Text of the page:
The book from which [John] Scopes taught was an approved school text called A Civic Biology by George Hunter. The [“orthodox”] story tells us that Scopes read his class chapter seventeen of Hunter’s book, which is said to be about Darwin and the Origin of Species. However, chapter seventeen is actually titled “Heredity, Variation, Plant and Animal Breeding” and, as befits a book of civic biology, is mainly about practical applications to farming. Indeed, the modern reader is surprised at how little this book has to say about Darwin. It certainly regards him as a “great name in biology” and attributes to him the discovery of evolution, but it focuses most on Darwinism’s social implications. In particular, chapter seventeen discusses the application to human society of “the laws of selection” and approves the eugenic policies and scientific racism common in the United States at the time. Hunter believed that it would be criminal to hand down “handicaps” to the next generation and regarded families with a history of tuberculosis, epilepsy and feeble-mindedness as “parasitic on society.” The remedy, according to Hunter, is to prevent breeding:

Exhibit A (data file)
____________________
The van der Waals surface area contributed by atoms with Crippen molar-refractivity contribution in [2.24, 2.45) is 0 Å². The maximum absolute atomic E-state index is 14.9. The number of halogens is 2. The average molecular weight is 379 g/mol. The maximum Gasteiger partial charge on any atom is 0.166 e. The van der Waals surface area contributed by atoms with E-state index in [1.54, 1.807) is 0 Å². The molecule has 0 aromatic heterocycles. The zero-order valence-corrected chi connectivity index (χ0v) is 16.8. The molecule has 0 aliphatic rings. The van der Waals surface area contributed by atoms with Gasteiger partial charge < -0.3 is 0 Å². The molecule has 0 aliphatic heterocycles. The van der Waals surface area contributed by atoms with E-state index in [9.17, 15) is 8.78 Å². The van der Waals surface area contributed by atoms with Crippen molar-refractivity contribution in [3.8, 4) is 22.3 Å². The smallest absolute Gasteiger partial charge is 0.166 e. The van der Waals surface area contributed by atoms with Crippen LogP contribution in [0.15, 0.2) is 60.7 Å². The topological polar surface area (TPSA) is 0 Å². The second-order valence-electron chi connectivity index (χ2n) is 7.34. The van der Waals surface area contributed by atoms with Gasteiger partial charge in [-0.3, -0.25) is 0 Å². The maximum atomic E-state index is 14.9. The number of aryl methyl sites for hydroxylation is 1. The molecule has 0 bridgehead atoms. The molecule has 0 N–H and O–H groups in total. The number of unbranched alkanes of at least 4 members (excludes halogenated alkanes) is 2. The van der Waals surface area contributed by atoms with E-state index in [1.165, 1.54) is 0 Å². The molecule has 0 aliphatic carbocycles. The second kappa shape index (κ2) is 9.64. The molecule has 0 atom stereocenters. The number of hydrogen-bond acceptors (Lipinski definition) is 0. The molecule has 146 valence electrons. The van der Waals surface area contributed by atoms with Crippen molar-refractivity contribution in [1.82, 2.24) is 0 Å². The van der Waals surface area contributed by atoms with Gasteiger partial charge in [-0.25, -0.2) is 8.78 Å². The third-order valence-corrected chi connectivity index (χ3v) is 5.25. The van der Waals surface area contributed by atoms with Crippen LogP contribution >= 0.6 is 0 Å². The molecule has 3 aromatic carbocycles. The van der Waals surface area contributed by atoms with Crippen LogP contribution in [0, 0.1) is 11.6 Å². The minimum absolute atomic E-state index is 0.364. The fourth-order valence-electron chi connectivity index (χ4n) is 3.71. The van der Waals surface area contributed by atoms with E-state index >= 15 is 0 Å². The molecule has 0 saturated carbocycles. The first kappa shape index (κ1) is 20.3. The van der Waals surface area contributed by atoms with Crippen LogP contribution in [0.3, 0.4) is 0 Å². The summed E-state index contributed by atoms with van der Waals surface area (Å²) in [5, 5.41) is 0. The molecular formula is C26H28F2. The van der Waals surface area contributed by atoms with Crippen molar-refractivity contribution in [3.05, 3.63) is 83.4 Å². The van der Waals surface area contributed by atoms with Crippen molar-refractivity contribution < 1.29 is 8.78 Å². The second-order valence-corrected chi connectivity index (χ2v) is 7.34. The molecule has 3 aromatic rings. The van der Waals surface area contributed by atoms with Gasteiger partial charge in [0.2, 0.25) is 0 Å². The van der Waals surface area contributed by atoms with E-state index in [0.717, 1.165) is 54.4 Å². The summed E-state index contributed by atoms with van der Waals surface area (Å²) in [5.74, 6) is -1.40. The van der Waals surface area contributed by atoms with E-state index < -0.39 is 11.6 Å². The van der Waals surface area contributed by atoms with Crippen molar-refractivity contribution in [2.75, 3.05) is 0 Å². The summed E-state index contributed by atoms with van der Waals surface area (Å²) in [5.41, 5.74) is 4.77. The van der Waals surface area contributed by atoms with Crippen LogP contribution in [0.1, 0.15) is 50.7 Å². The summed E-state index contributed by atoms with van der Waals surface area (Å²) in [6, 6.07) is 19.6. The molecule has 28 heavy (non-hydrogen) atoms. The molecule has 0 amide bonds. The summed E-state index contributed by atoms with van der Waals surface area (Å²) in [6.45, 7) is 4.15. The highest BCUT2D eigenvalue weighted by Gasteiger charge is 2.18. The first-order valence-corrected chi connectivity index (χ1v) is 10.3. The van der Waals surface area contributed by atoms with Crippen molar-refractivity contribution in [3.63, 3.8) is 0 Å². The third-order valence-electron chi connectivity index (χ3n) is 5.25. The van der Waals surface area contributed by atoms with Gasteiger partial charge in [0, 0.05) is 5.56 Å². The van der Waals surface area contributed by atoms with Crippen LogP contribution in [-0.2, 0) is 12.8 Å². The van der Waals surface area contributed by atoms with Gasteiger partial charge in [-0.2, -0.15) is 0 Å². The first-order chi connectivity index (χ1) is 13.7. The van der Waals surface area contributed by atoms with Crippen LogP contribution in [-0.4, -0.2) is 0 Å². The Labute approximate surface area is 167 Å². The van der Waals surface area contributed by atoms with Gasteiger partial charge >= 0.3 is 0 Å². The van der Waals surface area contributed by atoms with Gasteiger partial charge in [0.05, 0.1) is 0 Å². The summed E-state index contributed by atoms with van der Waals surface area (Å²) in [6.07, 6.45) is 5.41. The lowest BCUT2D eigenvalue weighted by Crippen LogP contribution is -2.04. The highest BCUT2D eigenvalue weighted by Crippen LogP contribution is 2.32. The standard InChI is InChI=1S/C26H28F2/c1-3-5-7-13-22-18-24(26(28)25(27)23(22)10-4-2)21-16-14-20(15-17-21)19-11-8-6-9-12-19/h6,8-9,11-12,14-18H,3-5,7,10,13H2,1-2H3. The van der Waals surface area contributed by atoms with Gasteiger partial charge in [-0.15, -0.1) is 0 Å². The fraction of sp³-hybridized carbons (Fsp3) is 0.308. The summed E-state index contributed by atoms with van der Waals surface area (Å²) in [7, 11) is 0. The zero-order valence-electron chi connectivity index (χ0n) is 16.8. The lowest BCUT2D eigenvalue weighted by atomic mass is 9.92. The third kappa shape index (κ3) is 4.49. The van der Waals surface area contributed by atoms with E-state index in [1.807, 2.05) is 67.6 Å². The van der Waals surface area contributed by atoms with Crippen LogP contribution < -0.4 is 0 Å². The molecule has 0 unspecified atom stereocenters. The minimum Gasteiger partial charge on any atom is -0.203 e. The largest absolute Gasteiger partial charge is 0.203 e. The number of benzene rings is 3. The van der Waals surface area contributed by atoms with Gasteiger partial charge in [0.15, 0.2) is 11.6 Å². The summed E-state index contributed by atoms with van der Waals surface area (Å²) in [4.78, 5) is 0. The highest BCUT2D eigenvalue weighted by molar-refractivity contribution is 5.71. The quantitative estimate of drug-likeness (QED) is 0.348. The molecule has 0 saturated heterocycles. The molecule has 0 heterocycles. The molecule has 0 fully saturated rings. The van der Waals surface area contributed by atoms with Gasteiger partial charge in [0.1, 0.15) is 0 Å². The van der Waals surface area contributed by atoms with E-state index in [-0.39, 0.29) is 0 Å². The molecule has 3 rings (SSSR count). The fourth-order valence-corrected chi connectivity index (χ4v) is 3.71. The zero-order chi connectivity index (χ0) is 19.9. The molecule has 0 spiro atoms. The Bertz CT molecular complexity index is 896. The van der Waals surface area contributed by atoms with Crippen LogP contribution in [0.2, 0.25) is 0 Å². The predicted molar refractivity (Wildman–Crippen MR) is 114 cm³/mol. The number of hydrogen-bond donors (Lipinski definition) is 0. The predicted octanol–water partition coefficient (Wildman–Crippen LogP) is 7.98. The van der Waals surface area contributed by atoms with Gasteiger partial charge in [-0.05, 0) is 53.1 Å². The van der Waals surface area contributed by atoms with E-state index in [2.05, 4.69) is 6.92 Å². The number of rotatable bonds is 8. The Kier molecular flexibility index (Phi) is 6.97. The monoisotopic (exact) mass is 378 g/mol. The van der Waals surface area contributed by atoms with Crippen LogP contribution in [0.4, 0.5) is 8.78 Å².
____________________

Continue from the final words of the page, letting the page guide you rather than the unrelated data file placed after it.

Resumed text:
If such people were lower animals, we would probably kill them off to prevent them from spreading. Humanity will not allow this, but we do have the remedy of separating the sexes in asylums or other places and in various ways preventing intermarriage and the possibilities of perpetuating such a low and degenerate race. (A Civic Biology, p. 263)
In common with many at the time, Hunter believed that the most evolved of the “races of man” is that of “the civilized white inhabitants of Europe and America,” which is “the highest type of all.” If, as the story claims, Scopes was teaching his school pupils from chapter seventeen of Hunter’s book, we might have some sympathy with the people of Dayton for wanting to stop him.
— Philip Sampson, from Six Modern Myths About Christianity & Western Civilization, p. 54-55